When you think of guerilla marketing, you might picture a team of people in costumes hitting the street, ambushing unsuspecting passersby with flyers and gifts. While there are businesses that market that way, it doesn’t paint the whole picture.

According to Tweakyourbiz.com, guerilla marketing is “behavior [that] delivers publicity via local unconventional marketing activity that makes people sit up and notice… think “Shock & Awe.” Certainly, wearing a costume to hand out flyers can be shocking, but that tactic is missing depth needed to sustain interest or get people to take further action.

Your ability to generate an immediate response in person is like keeping your call-to-action above the fold on your website. It’s the only way to capture immediate attention.

If you want to use guerilla marketing tactics successfully, you’ve got to think beyond “Shock & Awe” and capture attention in a way that makes people feel good. First, let’s talk about the importance of humor.

Why add humor?

Humor is one of your best chances at developing rapport with somebody you’ve just met out on the street. If you can make somebody laugh or smile, you’ve got their attention. They’re going to be more willing to make your suggested call-to-action.

Shock and awe is not always appropriate

Shocking advertisements are used often by organizations that are working to solve some of the world’s biggest problems. For example, these 40 advertisements are simple images that convey messages designed to elicit intense emotions from viewers.

One World Wildlife Foundation ad features a bear on its hind legs with its fur removed and muscles exposed with the caption, “they weren’t born to be worn.” Lung Cancer Foundation ads feature images of children holding a cigarette, and the arm they’re holding it with is that of an adult. Another ad shows a UK bridge nearly covered in trash, the scene looks like a landfill, with the caption, “just when will you start recycling?”

These types of ads are powerful. They’re shocking. Some are even heart wrenching. They’re effective in getting the message across, but for some people it’s too much. When an advertisement is too shocking in a negative way, even if it’s true, it can cause people to immediately shut down.

When your organization is fighting for animal rights, human rights, and ending violence against women, it makes perfect sense to shock and awe people. However, if you’re not tied to such an organization, humor is a better medium.

People want to feel good – make them smile

There are enough negative messages in the world coming from advertisements. People want relief from the stress of everyday life. They want to feel good. The best guerilla marketing campaign you could possibly employ is one that makes people smile.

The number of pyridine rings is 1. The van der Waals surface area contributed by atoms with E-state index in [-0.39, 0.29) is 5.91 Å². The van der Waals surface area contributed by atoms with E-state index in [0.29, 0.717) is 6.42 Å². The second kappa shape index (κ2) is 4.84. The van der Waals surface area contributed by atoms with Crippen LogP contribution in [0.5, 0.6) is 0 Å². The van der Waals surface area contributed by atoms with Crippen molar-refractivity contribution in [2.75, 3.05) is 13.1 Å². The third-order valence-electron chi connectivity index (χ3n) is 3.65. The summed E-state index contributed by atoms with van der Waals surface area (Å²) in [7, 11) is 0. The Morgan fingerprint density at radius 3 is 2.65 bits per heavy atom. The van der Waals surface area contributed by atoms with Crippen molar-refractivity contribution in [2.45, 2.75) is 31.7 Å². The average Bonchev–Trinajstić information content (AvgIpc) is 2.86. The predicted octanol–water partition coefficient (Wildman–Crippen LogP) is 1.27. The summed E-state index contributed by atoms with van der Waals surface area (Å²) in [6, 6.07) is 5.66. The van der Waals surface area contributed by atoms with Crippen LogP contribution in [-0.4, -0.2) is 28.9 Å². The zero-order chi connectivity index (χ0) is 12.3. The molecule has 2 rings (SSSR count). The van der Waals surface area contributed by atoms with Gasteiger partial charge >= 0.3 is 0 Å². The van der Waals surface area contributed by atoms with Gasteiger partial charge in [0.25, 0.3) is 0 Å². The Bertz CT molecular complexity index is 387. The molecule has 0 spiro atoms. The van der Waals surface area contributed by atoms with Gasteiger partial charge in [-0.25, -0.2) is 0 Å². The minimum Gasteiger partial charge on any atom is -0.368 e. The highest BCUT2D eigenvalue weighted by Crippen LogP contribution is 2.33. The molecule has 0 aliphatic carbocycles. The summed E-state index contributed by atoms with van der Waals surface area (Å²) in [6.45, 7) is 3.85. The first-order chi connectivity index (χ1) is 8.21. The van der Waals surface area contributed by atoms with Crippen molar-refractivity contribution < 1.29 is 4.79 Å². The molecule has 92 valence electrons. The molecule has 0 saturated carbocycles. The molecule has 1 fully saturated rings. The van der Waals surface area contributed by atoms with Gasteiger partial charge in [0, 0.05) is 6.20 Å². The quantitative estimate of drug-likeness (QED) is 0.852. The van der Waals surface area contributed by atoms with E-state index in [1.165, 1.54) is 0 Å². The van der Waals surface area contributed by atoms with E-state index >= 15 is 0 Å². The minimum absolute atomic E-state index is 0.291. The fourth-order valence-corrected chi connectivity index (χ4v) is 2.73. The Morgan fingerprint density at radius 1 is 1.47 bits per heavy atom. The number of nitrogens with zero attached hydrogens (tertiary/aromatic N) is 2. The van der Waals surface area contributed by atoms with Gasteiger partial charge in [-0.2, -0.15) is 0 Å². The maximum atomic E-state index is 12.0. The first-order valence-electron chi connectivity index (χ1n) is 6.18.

Here are some slightly unconventional ideas you could incorporate into your guerilla marketing efforts:

  • If your product is family-friendly, stand on a busy corner where families walk by and make balloon animals for the kids. Even some of the most complex balloon animals are easy to make once you master the basics.

    When you’re done with the balloon animal, tie a ribbon around its neck with your business card attached to the ribbon. To add some humor, dress up like a mime and use your facial expressions to communicate.

  • If you’re creating YouTube shorts, short films, or anything in the entertainment industry, load up some USB drives with your trailer and a link to your website. Put something funny on the drive, like a meme related to your industry that also directs people to your website.

    To get people to take the drives, all you need to do is put something valuable on a few of them and let people know they might be the lucky winner. The prize should be something universal like a loaded Bitcoin wallet, or a virtual Visa gift card.

Be loud but not obnoxious

Some companies create large 3D advertisements in the middle of sidewalks. Though the ads are loud, they’re not obnoxious. They draw more curiosity and giggles than anything else. For example, Bounty created two of these ads with the caption, “Makes small work of BIG spills.” One featured a giant popsicle lying on its side, melting in the street. The other featured a giant coffee cup spilled on the side of the street. Countless people took selfies with these ads.

Hubspot gives great advice for implementing this type of ad, “identify the biggest problem that your product or service solves. Then, find an unconventional way to broadcast that to the public – preferably without words.”

That’s exactly what Bounty did, and you can do the same.